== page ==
The safety subcommittee of the Commission on the Status of Women recently made its annual walk around campus to identify areas hazardous to pedestrians after dark.
According to the Tech website, the mission of the Safety subcommittee is to assess the safety of females at TTU with an emphasis on lighting and phone access; to foster a climate free from any sexual, psychological, or emotional harassment.
During the Annual Safety Walk the members look for dark areas, tripping hazards, wheelchair accessibility, and areas that are unsafe for pedestrians about to cross or crossing the street.
After compiling the information the report is sent to the President’s Office and the Facilities and Business Services office, as well as any other administrators the committee feels is appropriate.
According to Colleen Hays, Chair of the Commission on the Status of Women, after sending this report things start to change within a year.
Jack Butler, Associate Vice President of Facilities and Business Services joined the walk this year.
“I was excited to be invited,” Butler said. “I believe that anytime I can promote safety and be part of the larger community efforts it does a couple of things, one is that it re-enforces that the safety of everyone that comes to campus is critical and, as well, it promotes leadership from the top down.”
Hays said, “I think Mr. Butler is making a great effort to address our concerns.”
According to Hays, having Butler on the walk made a big difference and was very supportive.
Halee Young, junior French and History major, a member of the subcommittee was in the group with Butler and said he was very supportive and helpful, when comparing Tech’s safety concerns to other schools he has worked at, pointing out problems that would not pass at those schools and possible concerns that can prevent new issues from occurring.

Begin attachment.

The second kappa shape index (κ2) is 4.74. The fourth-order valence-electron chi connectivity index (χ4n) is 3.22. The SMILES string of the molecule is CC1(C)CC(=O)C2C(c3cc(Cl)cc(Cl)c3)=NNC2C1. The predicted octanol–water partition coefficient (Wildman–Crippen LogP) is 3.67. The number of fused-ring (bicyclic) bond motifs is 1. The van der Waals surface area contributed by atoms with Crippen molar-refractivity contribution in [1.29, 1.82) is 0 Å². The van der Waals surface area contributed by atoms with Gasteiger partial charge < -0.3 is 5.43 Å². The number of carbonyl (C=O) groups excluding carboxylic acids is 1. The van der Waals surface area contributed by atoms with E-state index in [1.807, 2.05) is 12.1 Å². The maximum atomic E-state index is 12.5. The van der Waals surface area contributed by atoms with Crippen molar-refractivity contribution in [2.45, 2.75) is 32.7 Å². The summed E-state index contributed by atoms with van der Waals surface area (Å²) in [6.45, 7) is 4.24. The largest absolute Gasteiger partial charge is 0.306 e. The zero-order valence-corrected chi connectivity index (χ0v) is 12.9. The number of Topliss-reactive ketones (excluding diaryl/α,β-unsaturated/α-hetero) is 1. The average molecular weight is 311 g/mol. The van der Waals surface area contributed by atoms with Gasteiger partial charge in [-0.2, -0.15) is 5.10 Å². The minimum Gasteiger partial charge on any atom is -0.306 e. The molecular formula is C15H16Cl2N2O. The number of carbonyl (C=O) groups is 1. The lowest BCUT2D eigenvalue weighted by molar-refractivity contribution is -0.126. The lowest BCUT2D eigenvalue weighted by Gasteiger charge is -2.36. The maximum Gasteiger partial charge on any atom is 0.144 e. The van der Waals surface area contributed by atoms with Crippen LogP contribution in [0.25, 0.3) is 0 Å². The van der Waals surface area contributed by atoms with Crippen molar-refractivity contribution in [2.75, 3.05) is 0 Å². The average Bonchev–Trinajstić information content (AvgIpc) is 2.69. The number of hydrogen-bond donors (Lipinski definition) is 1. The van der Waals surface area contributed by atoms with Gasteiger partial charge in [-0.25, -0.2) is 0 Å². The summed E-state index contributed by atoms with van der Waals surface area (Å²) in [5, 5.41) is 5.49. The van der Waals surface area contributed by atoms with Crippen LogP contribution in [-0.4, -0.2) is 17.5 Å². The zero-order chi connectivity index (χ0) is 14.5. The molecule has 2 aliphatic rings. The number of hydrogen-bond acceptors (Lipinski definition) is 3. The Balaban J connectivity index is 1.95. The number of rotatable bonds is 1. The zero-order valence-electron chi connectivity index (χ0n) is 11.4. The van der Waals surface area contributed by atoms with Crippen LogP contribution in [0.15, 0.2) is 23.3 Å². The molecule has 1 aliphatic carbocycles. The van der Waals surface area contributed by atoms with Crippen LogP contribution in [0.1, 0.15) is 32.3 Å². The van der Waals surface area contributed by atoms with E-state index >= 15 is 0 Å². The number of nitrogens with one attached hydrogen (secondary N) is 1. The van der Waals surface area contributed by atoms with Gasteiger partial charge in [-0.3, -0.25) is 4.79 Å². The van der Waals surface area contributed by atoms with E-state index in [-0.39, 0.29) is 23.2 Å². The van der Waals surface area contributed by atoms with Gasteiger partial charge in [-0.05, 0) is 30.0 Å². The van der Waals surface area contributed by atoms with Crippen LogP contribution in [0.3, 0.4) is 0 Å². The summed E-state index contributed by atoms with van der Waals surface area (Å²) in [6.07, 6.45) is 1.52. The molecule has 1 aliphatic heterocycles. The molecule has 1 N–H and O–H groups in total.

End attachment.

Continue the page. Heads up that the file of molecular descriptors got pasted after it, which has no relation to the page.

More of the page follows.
When Young pointed out a light and asked if it should be brighter, Butler taught her that the lights are on a bright/dim system so that people walking into the light can also see what is beyond the light.
This year’s main concern was lighting; whether there are not enough lights, lights are out or there needs to be light. Other concerns were open windows on buildings people could get into, pedestrian safety because of bushes and trees that hide them and the lack of an illuminated walk/don’t walk sign at the intersection of Dixie Avenue and William L. Jones Boulevard, which is already in the process of being discussed with the city. Sidewalk repairs because of tripping hazard or wheelchair safety.
Butler said, “I don’t know that concerns are addressed more quickly but, when I walk around we have the opportunity to discuss what the concern is. This is important because, as an example, in lighting situations an area may be perceived as under lit but, were the lighting in that area to be elevated it has the potential to decrease the ability to see anything outside the lit area.”
The Safety subcommittee also wrote and administered approximately 600 sexual harassment and assault surveys, two for students and one for faculty, staff and administrators. Using these surveys they created and submitted reports to the President’s office to explain conclusions they drew from the results.
Another project that the Safety subcommittee is currently doing is visiting other schools in Tennessee to see their programs and training requirements for students about sexual harassment, according to Mary Manneschmidt, sophomore French and International Business major.